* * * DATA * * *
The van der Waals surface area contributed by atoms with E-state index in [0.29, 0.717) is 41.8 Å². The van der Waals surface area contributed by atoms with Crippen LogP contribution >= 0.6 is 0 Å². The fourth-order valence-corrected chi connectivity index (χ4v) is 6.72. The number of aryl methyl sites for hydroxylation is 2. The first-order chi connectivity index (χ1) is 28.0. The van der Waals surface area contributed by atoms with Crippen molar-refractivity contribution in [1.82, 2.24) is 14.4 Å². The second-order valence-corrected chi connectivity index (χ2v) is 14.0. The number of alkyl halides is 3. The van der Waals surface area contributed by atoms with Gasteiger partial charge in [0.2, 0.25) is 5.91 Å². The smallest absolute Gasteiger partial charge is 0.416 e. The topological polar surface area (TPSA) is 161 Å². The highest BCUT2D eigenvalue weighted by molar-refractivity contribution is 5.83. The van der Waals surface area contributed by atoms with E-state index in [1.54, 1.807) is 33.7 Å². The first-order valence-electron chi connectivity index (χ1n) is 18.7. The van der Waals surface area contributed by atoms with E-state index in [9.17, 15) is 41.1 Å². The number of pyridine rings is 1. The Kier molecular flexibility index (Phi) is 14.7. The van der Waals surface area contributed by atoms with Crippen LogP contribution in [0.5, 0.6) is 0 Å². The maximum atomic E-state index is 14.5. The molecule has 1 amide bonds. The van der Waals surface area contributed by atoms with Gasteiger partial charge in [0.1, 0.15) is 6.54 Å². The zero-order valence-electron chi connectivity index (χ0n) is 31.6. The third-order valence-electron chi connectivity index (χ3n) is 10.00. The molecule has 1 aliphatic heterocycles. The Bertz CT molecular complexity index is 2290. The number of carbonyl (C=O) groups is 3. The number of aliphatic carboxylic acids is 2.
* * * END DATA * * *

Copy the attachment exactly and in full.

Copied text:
The van der Waals surface area contributed by atoms with E-state index in [0.29, 0.717) is 41.8 Å². The van der Waals surface area contributed by atoms with Crippen LogP contribution >= 0.6 is 0 Å². The fourth-order valence-corrected chi connectivity index (χ4v) is 6.72. The number of aryl methyl sites for hydroxylation is 2. The first-order chi connectivity index (χ1) is 28.0. The van der Waals surface area contributed by atoms with Crippen molar-refractivity contribution in [1.82, 2.24) is 14.4 Å². The second-order valence-corrected chi connectivity index (χ2v) is 14.0. The number of alkyl halides is 3. The van der Waals surface area contributed by atoms with Gasteiger partial charge in [0.2, 0.25) is 5.91 Å². The smallest absolute Gasteiger partial charge is 0.416 e. The topological polar surface area (TPSA) is 161 Å². The highest BCUT2D eigenvalue weighted by molar-refractivity contribution is 5.83. The van der Waals surface area contributed by atoms with E-state index in [1.54, 1.807) is 33.7 Å². The first-order valence-electron chi connectivity index (χ1n) is 18.7. The van der Waals surface area contributed by atoms with E-state index in [9.17, 15) is 41.1 Å². The number of pyridine rings is 1. The Kier molecular flexibility index (Phi) is 14.7. The van der Waals surface area contributed by atoms with Crippen LogP contribution in [0.5, 0.6) is 0 Å². The maximum atomic E-state index is 14.5. The molecule has 1 amide bonds. The van der Waals surface area contributed by atoms with Gasteiger partial charge in [0.1, 0.15) is 6.54 Å². The zero-order valence-electron chi connectivity index (χ0n) is 31.6. The third-order valence-electron chi connectivity index (χ3n) is 10.00. The molecule has 1 aliphatic heterocycles. The Bertz CT molecular complexity index is 2290. The number of carbonyl (C=O) groups is 3. The number of aliphatic carboxylic acids is 2.